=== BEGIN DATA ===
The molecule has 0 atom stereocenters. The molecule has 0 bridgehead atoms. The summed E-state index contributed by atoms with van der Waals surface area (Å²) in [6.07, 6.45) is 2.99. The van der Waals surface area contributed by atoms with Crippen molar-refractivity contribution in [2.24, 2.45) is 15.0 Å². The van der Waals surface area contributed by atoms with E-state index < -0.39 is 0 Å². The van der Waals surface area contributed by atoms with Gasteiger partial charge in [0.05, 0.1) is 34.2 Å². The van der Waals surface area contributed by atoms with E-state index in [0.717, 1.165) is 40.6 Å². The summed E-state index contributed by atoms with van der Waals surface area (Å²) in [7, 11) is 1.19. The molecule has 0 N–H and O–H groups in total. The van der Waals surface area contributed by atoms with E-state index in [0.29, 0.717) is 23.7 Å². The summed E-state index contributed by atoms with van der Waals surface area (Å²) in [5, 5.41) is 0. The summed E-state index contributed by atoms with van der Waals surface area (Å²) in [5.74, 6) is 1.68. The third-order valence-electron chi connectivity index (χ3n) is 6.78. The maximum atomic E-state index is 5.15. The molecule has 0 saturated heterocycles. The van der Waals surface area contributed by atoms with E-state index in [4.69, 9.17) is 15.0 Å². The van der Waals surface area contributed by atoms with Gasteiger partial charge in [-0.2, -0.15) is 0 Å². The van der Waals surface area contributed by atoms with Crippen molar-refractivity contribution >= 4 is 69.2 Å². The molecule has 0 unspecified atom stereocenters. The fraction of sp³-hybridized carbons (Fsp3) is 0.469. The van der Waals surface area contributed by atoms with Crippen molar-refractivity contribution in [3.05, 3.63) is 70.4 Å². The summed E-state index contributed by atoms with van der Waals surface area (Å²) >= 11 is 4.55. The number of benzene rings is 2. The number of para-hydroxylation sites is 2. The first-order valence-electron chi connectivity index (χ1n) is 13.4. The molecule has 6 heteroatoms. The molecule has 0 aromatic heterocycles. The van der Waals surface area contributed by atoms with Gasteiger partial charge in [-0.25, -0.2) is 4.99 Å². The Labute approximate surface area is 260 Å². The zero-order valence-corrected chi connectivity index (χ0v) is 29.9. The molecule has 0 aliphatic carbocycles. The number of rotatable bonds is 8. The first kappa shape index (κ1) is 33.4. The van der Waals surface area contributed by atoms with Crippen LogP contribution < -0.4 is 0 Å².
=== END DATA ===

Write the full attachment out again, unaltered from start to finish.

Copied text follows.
The molecule has 0 atom stereocenters. The molecule has 0 bridgehead atoms. The summed E-state index contributed by atoms with van der Waals surface area (Å²) in [6.07, 6.45) is 2.99. The van der Waals surface area contributed by atoms with Crippen molar-refractivity contribution in [2.24, 2.45) is 15.0 Å². The van der Waals surface area contributed by atoms with E-state index < -0.39 is 0 Å². The van der Waals surface area contributed by atoms with Gasteiger partial charge in [0.05, 0.1) is 34.2 Å². The van der Waals surface area contributed by atoms with E-state index in [0.717, 1.165) is 40.6 Å². The summed E-state index contributed by atoms with van der Waals surface area (Å²) in [7, 11) is 1.19. The molecule has 0 N–H and O–H groups in total. The van der Waals surface area contributed by atoms with E-state index in [0.29, 0.717) is 23.7 Å². The summed E-state index contributed by atoms with van der Waals surface area (Å²) in [5, 5.41) is 0. The summed E-state index contributed by atoms with van der Waals surface area (Å²) in [5.74, 6) is 1.68. The third-order valence-electron chi connectivity index (χ3n) is 6.78. The maximum atomic E-state index is 5.15. The molecule has 0 saturated heterocycles. The van der Waals surface area contributed by atoms with E-state index in [4.69, 9.17) is 15.0 Å². The van der Waals surface area contributed by atoms with Gasteiger partial charge in [-0.2, -0.15) is 0 Å². The van der Waals surface area contributed by atoms with Crippen molar-refractivity contribution >= 4 is 69.2 Å². The molecule has 0 unspecified atom stereocenters. The fraction of sp³-hybridized carbons (Fsp3) is 0.469. The van der Waals surface area contributed by atoms with Crippen molar-refractivity contribution in [3.05, 3.63) is 70.4 Å². The summed E-state index contributed by atoms with van der Waals surface area (Å²) >= 11 is 4.55. The number of benzene rings is 2. The number of para-hydroxylation sites is 2. The first-order valence-electron chi connectivity index (χ1n) is 13.4. The molecule has 6 heteroatoms. The molecule has 0 aromatic heterocycles. The van der Waals surface area contributed by atoms with Gasteiger partial charge in [-0.25, -0.2) is 4.99 Å². The Labute approximate surface area is 260 Å². The zero-order valence-corrected chi connectivity index (χ0v) is 29.9. The molecule has 0 aliphatic carbocycles. The number of rotatable bonds is 8. The first kappa shape index (κ1) is 33.4. The van der Waals surface area contributed by atoms with Crippen LogP contribution < -0.4 is 0 Å².